I jumped up to present on the original Permaculture Academy model through Bill Mollison, the new iterations of Permaculture Institute USA, Permaculture Visions and soon to come Geoff Lawton

Rowe would like to see a network web of specialist institutes that are all connected by each with their own niche. This way students can go to institutes depending upon the post-PDC areas people want to go into (ie. media, education, tropical sites etc etc). This would be a co-operative model where all the institutes got together to agree on policy, evaluation methods and requirements. She suggests a mentor model where people are supported by guides then present at the end of the two years to a bioregional institute and then this goes up on the web. She wants to make diploma's accessible to the developing world. Rowe is my hero!!

As a beautiful parting inspirational note that gives me a delightful shiver of energy, Rowe says "What you are part of is nothing like an organization, its a movement. It's like a universe expanding in all directions."

Chapter 23 : Post-Meta

Certainly this was the pinnacle moment in my permaculture study. Morrow is truly the grandmother of the movement, an entirely inspiring and dedicated Quaker, whose selfless work for our world in some of the most devastated parts of the planet has transformed my perspective of permaculture in deep ways that I am still in the process of integrating. Her course was a masterful middle path between information heavy 'chalk and talk' and the sometimes information sparse 'creative facilitation' methods. Anchored in a lifetime of hands on work in wartorn and diseased biomes across Africa, Asia and Oceania, her knowledge of the permaculture paradigm is astounding. Unlike any of the other teacher trainings I have taken, Rowe has a fully facilitated evening session each night, so our day starts at 9 am and goes until 9 pm. Not only this but all the tea breaks and mealtimes Rowe's teaching continues with special stories, vignettes and rich information sessions as valuable as the formal classtime. In addition I noticed she took the time to give personal attention to each student in the class. I was touched to have almost a couple hours of one on one's throughout the week together, incredible! Critiquing this course is more challenging than any other since it was run with such grace, wisdom and tolerance. We were assigned 3 short teaching projects at the same time as a masterful project to collectively build a curriculum for a PDC. With only a short time to prepare for our short presentation, little attention was given to the group project which did not end up being completed. The presentations were responded to by Rowe in detail, however like the other teachers, her comments were short on constructive criticism and high on supportive comments and inspiring affirmations. The days were filled with laughter and learning, and I was absolutely fascinated with all the course content, surprisingly it was quite different from all the other teacher trainings. The more I learned about this incredible human, the more admiration I had for her and for the permaculture path. By the time the course had finished I felt more dedicated than ever to become a permaculture teacher. Truly this course was a life highlight for me.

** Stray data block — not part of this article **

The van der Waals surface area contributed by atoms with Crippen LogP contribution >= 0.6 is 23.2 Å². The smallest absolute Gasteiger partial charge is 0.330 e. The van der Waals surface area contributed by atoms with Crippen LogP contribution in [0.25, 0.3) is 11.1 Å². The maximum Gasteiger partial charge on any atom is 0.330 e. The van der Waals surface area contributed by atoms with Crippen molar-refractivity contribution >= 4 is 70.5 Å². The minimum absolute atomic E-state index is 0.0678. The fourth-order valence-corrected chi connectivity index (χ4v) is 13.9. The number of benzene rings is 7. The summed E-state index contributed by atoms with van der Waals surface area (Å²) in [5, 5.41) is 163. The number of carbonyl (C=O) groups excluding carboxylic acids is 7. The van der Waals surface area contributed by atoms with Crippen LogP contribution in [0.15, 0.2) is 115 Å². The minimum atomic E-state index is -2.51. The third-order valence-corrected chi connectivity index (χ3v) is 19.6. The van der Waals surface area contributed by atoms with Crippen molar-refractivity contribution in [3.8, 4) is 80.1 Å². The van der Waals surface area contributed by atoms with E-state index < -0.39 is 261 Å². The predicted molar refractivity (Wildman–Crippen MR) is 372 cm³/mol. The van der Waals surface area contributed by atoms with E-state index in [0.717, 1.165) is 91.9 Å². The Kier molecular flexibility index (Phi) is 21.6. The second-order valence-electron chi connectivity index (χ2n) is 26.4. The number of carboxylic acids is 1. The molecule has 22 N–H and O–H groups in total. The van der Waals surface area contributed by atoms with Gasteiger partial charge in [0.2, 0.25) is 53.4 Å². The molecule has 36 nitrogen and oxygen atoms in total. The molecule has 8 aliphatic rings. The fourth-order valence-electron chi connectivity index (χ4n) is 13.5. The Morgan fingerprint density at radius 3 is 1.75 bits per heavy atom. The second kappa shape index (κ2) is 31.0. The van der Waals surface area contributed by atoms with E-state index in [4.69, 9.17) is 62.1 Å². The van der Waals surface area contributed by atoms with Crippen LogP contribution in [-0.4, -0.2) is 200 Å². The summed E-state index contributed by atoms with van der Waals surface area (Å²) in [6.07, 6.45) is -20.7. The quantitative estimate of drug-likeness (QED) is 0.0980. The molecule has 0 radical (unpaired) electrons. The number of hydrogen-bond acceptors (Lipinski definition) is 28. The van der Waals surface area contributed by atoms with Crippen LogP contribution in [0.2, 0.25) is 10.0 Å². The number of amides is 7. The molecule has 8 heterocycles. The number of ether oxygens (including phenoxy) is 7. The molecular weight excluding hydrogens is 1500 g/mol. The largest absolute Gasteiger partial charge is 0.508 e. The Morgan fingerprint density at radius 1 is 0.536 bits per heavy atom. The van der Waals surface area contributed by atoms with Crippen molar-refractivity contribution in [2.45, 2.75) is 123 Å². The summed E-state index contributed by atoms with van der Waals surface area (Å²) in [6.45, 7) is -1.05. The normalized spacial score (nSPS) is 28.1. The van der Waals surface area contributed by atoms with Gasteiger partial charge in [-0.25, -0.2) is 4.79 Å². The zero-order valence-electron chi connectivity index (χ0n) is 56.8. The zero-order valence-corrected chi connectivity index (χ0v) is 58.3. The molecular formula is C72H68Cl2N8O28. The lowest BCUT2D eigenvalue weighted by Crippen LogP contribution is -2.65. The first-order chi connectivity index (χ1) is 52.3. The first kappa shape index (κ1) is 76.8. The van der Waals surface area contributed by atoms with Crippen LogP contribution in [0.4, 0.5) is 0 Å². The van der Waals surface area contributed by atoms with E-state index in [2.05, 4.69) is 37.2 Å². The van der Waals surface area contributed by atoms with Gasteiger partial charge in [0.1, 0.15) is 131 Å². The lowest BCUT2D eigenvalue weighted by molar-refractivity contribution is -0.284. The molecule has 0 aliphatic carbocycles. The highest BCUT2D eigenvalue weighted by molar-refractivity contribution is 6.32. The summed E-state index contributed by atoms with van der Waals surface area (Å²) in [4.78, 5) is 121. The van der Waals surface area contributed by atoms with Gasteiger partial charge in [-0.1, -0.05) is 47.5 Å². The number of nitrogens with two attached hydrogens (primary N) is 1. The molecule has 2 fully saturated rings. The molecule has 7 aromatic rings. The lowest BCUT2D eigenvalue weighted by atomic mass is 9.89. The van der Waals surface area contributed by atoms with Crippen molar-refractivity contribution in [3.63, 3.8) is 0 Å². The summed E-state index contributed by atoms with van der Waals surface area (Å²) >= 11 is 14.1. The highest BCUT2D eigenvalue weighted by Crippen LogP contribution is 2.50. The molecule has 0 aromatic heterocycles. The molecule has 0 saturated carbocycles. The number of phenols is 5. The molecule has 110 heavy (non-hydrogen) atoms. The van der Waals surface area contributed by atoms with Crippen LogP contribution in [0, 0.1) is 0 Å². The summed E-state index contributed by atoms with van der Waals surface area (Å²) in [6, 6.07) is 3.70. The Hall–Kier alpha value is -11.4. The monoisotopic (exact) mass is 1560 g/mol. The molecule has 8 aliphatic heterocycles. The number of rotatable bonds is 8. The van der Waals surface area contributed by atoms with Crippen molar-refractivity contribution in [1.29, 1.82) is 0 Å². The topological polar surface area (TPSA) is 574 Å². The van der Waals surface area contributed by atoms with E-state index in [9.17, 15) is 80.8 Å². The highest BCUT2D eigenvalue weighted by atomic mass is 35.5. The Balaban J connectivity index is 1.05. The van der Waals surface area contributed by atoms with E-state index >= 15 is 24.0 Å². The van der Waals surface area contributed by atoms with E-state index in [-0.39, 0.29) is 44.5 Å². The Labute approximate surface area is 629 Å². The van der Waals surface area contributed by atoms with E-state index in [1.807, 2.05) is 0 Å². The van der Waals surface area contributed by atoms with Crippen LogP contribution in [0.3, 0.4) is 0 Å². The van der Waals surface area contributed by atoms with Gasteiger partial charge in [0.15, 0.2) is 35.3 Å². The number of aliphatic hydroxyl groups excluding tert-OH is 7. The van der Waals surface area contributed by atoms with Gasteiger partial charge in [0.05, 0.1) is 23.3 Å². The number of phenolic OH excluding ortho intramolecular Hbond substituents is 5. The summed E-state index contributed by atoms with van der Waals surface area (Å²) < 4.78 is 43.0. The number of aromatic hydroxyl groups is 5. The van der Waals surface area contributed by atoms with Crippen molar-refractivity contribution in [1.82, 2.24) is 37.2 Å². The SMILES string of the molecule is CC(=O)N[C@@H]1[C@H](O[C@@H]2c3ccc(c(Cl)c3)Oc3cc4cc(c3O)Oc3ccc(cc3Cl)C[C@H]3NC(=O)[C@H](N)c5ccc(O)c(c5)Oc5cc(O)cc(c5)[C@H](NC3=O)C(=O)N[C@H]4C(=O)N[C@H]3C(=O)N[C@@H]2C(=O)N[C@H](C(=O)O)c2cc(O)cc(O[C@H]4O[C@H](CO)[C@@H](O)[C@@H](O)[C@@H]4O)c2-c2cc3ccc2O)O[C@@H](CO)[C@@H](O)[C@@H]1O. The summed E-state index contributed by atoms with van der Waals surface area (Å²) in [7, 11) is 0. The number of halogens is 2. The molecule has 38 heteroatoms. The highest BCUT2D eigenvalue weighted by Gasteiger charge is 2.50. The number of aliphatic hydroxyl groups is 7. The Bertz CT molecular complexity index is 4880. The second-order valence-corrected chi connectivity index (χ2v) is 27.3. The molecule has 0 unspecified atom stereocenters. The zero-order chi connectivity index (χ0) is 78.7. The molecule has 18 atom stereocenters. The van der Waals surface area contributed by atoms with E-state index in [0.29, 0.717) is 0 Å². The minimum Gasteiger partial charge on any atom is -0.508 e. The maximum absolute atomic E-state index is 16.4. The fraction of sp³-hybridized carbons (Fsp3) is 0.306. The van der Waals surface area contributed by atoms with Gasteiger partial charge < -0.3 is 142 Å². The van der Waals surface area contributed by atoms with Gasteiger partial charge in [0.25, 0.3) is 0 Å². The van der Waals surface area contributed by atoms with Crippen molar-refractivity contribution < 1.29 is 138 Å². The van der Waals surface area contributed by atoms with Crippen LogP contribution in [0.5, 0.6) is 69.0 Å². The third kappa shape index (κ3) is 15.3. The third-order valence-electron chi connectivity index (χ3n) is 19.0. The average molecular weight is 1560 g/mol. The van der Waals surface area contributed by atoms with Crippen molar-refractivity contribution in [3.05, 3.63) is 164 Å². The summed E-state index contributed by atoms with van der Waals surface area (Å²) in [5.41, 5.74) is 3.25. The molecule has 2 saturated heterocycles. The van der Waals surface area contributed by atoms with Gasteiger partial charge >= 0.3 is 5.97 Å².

Now it was time to leave Crystal Waters after a transformative time with Robin Clayfield and Rosemary Morrow. I hope I get to meet them again one day.


Chapter 24 : Source Information

It was so amazing to be with the co-originator of permaculture at his fabled home property.

We met up at Melliodora for a breakfast of biodynamic rice porridge with preserved fruits and nuts from the land. It was a circle of 30 people including 20 men and 10 women, a nice change from the almost entirely female courses at Crystal Waters.

David was joined by Steve, another incredibly experienced and poignant permaculture educator. David and Sue had lived here since 1985 and focussed on their land and the Spring Creek Community Forest neighbouring the property. Sue started the Hepburn Relocalization Network, a transition movement inspiring local change and helping land people at their home and in their communities.